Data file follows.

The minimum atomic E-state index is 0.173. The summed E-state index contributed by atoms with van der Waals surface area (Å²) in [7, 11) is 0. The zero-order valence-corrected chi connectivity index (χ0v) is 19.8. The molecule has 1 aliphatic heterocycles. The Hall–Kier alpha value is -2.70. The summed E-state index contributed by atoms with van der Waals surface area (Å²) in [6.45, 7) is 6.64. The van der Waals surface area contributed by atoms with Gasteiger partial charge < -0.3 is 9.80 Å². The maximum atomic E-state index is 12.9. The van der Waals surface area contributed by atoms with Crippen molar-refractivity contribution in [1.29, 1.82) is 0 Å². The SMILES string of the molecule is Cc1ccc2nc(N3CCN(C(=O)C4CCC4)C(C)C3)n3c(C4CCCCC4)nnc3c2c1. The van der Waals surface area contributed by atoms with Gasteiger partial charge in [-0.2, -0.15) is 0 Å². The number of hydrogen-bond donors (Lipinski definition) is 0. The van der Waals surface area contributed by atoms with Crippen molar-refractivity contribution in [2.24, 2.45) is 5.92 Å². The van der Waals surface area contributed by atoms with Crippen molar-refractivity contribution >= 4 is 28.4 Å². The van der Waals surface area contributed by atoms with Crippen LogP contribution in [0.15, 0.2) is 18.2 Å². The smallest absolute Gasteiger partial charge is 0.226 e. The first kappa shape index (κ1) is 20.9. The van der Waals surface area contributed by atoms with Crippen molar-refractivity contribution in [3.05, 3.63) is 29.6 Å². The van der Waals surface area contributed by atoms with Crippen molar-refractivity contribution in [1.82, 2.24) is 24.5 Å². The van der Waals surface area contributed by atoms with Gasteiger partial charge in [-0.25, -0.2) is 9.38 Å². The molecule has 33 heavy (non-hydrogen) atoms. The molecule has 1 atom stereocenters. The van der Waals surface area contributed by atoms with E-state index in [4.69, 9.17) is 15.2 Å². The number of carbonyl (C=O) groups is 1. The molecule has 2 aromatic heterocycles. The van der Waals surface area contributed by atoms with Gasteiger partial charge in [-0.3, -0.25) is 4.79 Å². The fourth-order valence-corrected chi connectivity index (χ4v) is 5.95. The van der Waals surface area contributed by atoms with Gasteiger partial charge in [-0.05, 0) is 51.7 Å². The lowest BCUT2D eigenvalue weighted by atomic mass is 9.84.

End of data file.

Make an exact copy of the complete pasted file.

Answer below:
The minimum atomic E-state index is 0.173. The summed E-state index contributed by atoms with van der Waals surface area (Å²) in [7, 11) is 0. The zero-order valence-corrected chi connectivity index (χ0v) is 19.8. The molecule has 1 aliphatic heterocycles. The Hall–Kier alpha value is -2.70. The summed E-state index contributed by atoms with van der Waals surface area (Å²) in [6.45, 7) is 6.64. The van der Waals surface area contributed by atoms with Gasteiger partial charge < -0.3 is 9.80 Å². The maximum atomic E-state index is 12.9. The van der Waals surface area contributed by atoms with Crippen molar-refractivity contribution in [1.29, 1.82) is 0 Å². The SMILES string of the molecule is Cc1ccc2nc(N3CCN(C(=O)C4CCC4)C(C)C3)n3c(C4CCCCC4)nnc3c2c1. The van der Waals surface area contributed by atoms with Gasteiger partial charge in [-0.2, -0.15) is 0 Å². The number of hydrogen-bond donors (Lipinski definition) is 0. The van der Waals surface area contributed by atoms with Crippen molar-refractivity contribution in [2.24, 2.45) is 5.92 Å². The van der Waals surface area contributed by atoms with Crippen molar-refractivity contribution >= 4 is 28.4 Å². The van der Waals surface area contributed by atoms with Crippen LogP contribution in [0.15, 0.2) is 18.2 Å². The smallest absolute Gasteiger partial charge is 0.226 e. The first kappa shape index (κ1) is 20.9. The van der Waals surface area contributed by atoms with Crippen molar-refractivity contribution in [3.05, 3.63) is 29.6 Å². The van der Waals surface area contributed by atoms with Crippen molar-refractivity contribution in [1.82, 2.24) is 24.5 Å². The van der Waals surface area contributed by atoms with Gasteiger partial charge in [-0.25, -0.2) is 9.38 Å². The molecule has 33 heavy (non-hydrogen) atoms. The molecule has 1 atom stereocenters. The van der Waals surface area contributed by atoms with E-state index in [4.69, 9.17) is 15.2 Å². The number of carbonyl (C=O) groups is 1. The molecule has 2 aromatic heterocycles. The van der Waals surface area contributed by atoms with Gasteiger partial charge in [-0.3, -0.25) is 4.79 Å². The fourth-order valence-corrected chi connectivity index (χ4v) is 5.95. The van der Waals surface area contributed by atoms with Gasteiger partial charge in [-0.05, 0) is 51.7 Å². The lowest BCUT2D eigenvalue weighted by atomic mass is 9.84.